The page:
Scientists revive microbes from 100 million years ago

Scientists revive microbes from 100 million years ago

"But what we found was that the life-extending into the depths of the ocean from the seafloor to the basement rock underlying".

Lead author of the paper, Yuki Morono, a senior scientist at the Japan Agency for Marine-Earth Science and Technology (JAMSTEC) explains that the team wanted to know, "whether life could exist in such a nutrient-limited environment or if this was a lifeless zone".

"We knew that there was life in deep sediment near the continents where there's a lot of buried organic matter", said URI Graduate School of Oceanography professor and co-author of the study Steven D'Hondt. The team targeted the South Pacific Gyre off the east coast of Australia, often called an ocean desert because it lacks the nutrients needed to support even most plankton.

In an interaction with AFP, lead author Yuki Morono said that when he found the microbes, he was skeptical whether the findings are a mistake or a failure in their experiment.

Aboard the research drill ship JOIDES Resolution, the team drilled numerous sediment cores 100 meters below the seafloor and almost 6,000 meters below the ocean's surface.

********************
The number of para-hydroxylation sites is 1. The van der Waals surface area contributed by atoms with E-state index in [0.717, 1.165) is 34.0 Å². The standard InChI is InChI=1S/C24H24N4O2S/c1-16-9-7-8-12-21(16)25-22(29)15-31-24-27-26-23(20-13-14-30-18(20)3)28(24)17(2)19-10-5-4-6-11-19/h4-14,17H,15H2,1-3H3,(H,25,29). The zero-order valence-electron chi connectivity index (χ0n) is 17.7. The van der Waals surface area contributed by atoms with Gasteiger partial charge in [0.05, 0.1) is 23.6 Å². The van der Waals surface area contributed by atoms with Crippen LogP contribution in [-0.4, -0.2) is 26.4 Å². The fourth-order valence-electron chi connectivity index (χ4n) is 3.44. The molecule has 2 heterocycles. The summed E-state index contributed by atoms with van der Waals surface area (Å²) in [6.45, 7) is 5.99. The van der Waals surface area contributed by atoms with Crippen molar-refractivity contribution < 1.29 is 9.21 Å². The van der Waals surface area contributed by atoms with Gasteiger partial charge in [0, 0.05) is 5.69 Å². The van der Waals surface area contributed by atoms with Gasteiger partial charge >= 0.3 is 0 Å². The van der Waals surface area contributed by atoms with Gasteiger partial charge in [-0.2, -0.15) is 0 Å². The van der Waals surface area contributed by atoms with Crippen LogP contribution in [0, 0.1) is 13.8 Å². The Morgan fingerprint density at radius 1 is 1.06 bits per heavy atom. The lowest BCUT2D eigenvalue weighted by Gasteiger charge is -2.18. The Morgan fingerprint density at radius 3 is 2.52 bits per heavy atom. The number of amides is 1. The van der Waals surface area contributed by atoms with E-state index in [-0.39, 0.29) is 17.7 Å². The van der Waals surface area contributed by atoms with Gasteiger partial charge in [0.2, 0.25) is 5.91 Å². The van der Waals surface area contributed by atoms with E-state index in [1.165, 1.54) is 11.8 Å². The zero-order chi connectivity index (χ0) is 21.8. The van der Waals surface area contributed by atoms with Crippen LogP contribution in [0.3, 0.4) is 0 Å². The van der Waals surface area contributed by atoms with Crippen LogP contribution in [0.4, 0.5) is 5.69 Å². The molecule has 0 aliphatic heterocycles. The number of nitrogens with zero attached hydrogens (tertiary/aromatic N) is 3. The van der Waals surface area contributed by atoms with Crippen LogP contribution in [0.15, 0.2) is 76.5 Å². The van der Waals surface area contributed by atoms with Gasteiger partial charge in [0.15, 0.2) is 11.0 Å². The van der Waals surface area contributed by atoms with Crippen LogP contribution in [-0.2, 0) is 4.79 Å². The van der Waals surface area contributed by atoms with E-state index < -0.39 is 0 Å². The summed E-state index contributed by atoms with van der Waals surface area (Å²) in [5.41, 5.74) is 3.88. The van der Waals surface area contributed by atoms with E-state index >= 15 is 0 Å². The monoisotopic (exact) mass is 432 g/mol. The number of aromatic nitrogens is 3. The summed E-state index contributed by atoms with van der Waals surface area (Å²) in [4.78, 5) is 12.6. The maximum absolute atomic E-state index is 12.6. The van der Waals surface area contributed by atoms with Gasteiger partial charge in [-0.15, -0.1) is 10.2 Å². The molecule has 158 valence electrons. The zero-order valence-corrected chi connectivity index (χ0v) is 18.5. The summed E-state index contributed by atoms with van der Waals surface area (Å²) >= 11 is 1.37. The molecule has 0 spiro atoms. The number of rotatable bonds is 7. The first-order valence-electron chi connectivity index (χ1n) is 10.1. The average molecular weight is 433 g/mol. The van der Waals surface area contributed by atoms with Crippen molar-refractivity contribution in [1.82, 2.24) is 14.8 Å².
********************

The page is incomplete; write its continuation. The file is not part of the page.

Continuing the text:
As part of a 2010 expedition onboard the JOIDES Resolution drillship, the crew extracted sediment cores going as deep as 75 meters (250 ft) under the seafloor, which rests just about 6 kilometres (practically 20,000 toes) underneath the ocean's area.

The sediment layers, made up of marine snow (organic material falling from the surface of the sea) and dust, were thought to have been deposited over a period from 13 to 101.5 million years ago.

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The microbes were aerobic - requiring oxygen to live - and oxygen was present in the sediment samples.

The microbes grew, multiplied and displayed diverse metabolic activities.

'We want to understand how or if these ancient microbes evolved. "This study shows that the subseafloor is an excellent location to explore the limits of life on Earth". While a sample of sediment taken from a more oxygen-rich layer of the sea floor might contain more than 100,000 cells per cubic centimetre of mud, Science reports, these deep sea samples might initially only have 1,000 cells in that same volume.

In their research, scientists found oxygen in all of the sedimentary cores drilled by them.

Enlarged image showing revived microbes from sediments 101.5 million years old.

The Daily Galaxy, Andy Johnson, via University of Rhode Island, Nature Communications, and Carl Zimmer.

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